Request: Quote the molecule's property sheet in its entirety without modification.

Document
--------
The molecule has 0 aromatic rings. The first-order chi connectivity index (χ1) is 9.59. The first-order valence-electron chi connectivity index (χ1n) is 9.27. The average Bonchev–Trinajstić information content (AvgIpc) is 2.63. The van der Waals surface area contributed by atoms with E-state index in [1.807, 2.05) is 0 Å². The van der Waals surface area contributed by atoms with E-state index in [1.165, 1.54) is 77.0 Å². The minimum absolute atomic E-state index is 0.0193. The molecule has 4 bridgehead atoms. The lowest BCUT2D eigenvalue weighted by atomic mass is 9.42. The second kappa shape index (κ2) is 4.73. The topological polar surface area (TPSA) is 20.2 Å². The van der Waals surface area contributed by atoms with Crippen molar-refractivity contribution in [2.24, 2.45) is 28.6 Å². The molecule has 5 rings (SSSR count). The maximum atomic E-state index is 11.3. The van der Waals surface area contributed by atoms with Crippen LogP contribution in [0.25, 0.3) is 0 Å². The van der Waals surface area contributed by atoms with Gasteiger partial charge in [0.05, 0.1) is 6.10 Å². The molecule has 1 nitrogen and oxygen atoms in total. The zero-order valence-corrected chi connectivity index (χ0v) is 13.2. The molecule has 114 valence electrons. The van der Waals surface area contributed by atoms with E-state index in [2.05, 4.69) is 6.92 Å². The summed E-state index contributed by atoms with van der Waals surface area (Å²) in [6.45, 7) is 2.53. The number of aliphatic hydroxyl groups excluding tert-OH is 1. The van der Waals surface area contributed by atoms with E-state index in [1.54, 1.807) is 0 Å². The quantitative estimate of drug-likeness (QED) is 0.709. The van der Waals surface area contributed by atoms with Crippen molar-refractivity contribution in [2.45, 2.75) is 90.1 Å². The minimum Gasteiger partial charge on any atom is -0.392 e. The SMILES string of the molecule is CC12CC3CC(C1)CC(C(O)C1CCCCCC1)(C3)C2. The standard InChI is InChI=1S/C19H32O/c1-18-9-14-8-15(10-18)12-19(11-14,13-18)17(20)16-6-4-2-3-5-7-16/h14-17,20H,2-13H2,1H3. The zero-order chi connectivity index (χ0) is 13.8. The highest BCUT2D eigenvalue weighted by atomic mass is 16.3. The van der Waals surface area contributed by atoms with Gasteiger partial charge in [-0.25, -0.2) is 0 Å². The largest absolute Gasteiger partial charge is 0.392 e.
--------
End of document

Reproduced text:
The molecule has 0 aromatic rings. The first-order chi connectivity index (χ1) is 9.59. The first-order valence-electron chi connectivity index (χ1n) is 9.27. The average Bonchev–Trinajstić information content (AvgIpc) is 2.63. The van der Waals surface area contributed by atoms with E-state index in [1.807, 2.05) is 0 Å². The van der Waals surface area contributed by atoms with E-state index in [1.165, 1.54) is 77.0 Å². The minimum absolute atomic E-state index is 0.0193. The molecule has 4 bridgehead atoms. The lowest BCUT2D eigenvalue weighted by atomic mass is 9.42. The second kappa shape index (κ2) is 4.73. The topological polar surface area (TPSA) is 20.2 Å². The van der Waals surface area contributed by atoms with Crippen molar-refractivity contribution in [2.24, 2.45) is 28.6 Å². The molecule has 5 rings (SSSR count). The maximum atomic E-state index is 11.3. The van der Waals surface area contributed by atoms with Crippen LogP contribution in [0.25, 0.3) is 0 Å². The van der Waals surface area contributed by atoms with Gasteiger partial charge in [0.05, 0.1) is 6.10 Å². The molecule has 1 nitrogen and oxygen atoms in total. The zero-order valence-corrected chi connectivity index (χ0v) is 13.2. The molecule has 114 valence electrons. The van der Waals surface area contributed by atoms with E-state index in [2.05, 4.69) is 6.92 Å². The summed E-state index contributed by atoms with van der Waals surface area (Å²) in [6.45, 7) is 2.53. The number of aliphatic hydroxyl groups excluding tert-OH is 1. The van der Waals surface area contributed by atoms with E-state index in [1.54, 1.807) is 0 Å². The quantitative estimate of drug-likeness (QED) is 0.709. The van der Waals surface area contributed by atoms with Crippen molar-refractivity contribution in [2.45, 2.75) is 90.1 Å². The minimum Gasteiger partial charge on any atom is -0.392 e. The SMILES string of the molecule is CC12CC3CC(C1)CC(C(O)C1CCCCCC1)(C3)C2. The standard InChI is InChI=1S/C19H32O/c1-18-9-14-8-15(10-18)12-19(11-14,13-18)17(20)16-6-4-2-3-5-7-16/h14-17,20H,2-13H2,1H3. The zero-order chi connectivity index (χ0) is 13.8. The highest BCUT2D eigenvalue weighted by atomic mass is 16.3. The van der Waals surface area contributed by atoms with Gasteiger partial charge in [-0.25, -0.2) is 0 Å². The largest absolute Gasteiger partial charge is 0.392 e.